With the rise of easy transportation, walking has been demoted to a form of exercise or hobby as opposed to being a way to get around town. However, this does present an opportunity to see more of the world whilst getting our fitness levels up, and with that in mind, let's take a look at the best walking routes in Europe.
Camino de Santiago is a highly regarded Spanish walking tour company. Their most popular tour is from Sarria, in the very north west of Spain. To Santiago de Compostela from Sarria is around 111km, taking around 7 days to complete. With a mild climate in the winter, this grade 2 route can be completed at any time of the year.
The tour begins in the old town centre of Sarria, where there are many chapels, churches, and monasteries to see. The first few walking days are through quiet villages and hamlets with a lot of shade and architecture.
Towards the middle of the trail, around Palas de Rei, is where things begin to get more rural with some hills - but great views. Towards the end of the walk, you can tour the town of Santiago, which has many cathedrals and even a world heritage site by Unesco.
Lands End to John o'Groats, UK
The walk from Lands End to John o'Groats isn't for the faint-hearted - this one takes three months to complete. This is essentially a walking route from the tip of Scotland down to the bottom of England, which is around 1111 miles.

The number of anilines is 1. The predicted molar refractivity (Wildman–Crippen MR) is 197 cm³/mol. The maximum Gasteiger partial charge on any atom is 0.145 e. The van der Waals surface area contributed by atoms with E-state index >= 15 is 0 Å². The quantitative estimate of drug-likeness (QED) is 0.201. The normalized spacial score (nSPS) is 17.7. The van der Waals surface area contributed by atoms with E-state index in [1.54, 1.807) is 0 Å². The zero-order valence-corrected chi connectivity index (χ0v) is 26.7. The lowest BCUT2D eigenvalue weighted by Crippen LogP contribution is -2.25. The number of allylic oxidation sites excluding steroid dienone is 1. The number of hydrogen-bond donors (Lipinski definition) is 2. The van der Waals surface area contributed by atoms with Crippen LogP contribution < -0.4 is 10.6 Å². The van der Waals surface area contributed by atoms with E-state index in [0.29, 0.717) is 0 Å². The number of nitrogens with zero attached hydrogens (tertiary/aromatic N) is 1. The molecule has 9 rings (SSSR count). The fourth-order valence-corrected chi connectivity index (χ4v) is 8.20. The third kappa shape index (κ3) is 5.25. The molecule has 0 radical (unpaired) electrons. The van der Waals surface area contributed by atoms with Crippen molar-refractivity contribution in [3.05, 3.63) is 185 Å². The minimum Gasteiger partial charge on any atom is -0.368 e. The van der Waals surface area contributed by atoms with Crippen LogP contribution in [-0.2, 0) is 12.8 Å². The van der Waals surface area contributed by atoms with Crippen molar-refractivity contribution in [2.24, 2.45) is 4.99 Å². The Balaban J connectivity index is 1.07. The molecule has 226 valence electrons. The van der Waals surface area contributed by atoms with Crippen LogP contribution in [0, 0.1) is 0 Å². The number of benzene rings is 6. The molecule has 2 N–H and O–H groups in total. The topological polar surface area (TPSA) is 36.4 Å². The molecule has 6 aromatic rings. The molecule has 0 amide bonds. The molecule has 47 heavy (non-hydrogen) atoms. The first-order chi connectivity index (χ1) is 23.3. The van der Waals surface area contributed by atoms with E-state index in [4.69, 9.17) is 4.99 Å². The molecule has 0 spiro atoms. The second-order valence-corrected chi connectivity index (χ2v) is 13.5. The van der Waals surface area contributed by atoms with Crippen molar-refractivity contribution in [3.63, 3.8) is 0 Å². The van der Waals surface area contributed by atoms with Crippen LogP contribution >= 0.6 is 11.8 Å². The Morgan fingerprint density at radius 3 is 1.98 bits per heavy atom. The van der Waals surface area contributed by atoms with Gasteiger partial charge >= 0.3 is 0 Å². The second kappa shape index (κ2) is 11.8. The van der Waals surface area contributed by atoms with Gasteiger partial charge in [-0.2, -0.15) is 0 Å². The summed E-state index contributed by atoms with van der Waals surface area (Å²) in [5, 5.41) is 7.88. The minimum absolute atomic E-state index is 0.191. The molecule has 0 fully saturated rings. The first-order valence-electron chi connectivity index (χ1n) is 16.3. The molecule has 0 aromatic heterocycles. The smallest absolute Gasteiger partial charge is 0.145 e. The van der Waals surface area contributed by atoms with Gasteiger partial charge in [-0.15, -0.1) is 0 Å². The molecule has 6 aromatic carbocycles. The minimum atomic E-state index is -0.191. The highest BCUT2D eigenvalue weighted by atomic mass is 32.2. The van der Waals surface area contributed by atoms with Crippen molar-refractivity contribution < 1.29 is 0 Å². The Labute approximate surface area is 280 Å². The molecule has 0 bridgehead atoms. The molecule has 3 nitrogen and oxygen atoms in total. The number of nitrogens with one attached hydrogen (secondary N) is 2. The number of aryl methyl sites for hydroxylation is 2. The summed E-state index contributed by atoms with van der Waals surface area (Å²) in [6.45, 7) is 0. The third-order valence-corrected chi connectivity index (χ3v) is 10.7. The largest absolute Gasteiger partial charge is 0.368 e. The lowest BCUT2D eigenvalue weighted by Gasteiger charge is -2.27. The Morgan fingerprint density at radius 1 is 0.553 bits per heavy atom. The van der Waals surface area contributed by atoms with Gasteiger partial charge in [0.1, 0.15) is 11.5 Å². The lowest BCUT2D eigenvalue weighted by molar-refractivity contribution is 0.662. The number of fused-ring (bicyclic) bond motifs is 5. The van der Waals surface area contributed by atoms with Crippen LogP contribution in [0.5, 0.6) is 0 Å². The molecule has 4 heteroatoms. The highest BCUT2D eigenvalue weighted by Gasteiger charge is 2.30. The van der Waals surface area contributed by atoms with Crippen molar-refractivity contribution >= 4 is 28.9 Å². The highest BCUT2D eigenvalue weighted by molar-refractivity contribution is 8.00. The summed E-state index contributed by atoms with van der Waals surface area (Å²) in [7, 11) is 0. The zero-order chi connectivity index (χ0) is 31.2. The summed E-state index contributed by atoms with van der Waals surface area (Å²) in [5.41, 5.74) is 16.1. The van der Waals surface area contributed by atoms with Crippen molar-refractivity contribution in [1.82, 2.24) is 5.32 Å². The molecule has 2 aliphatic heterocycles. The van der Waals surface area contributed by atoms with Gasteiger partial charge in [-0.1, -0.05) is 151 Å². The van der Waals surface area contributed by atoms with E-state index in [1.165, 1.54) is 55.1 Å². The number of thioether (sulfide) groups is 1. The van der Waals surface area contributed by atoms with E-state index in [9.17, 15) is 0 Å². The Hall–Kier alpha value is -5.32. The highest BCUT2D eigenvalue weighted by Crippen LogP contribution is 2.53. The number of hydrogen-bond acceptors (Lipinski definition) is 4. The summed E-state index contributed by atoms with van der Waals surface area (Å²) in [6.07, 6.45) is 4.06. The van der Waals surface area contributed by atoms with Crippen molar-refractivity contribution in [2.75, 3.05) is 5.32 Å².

This is a gruelling walk, but its difficulty, like climbing Everest, is what makes it so rewarding. Throughout the journey, you will mostly be walking through windy British country roads through quaint villages, stopping off at country pubs and small hotels (or even camping), and at times, through some very urban or concreted areas.
You should expect roughly 16 miles of walking per day on average, but with some rest days now and then. You would likely need three months off work for this one, but you would get to see every inch of England and Scotland along the way. This walk is ideal to do in summer, and arriving in early autumn, which will help cut down on the bog and rain.
GR20 in Corsica
France is a beautiful country, but it's often just Paris, architecture, and the Riviera that gets all the attention. Corsica has some mind-blowing landscapes and nature, which is why the GR20 hike is one of the most popular hiking trails in the world.
Crossing Corsica, from the north to south, takes around 200km (124 miles). There is plenty of culture along the way of course, with many historic sites, but the mountains can be as breathtaking as they are challenging.
Despite its popularity, this route is very, very tough. Generally, it's taken by experienced hikers, or at the very least requires some fitness training beforehand. It can be steep, often with a heavy backpack, but is an amazing experience that is worthwhile for those brave enough. This walk is best to do in late summer, around August time.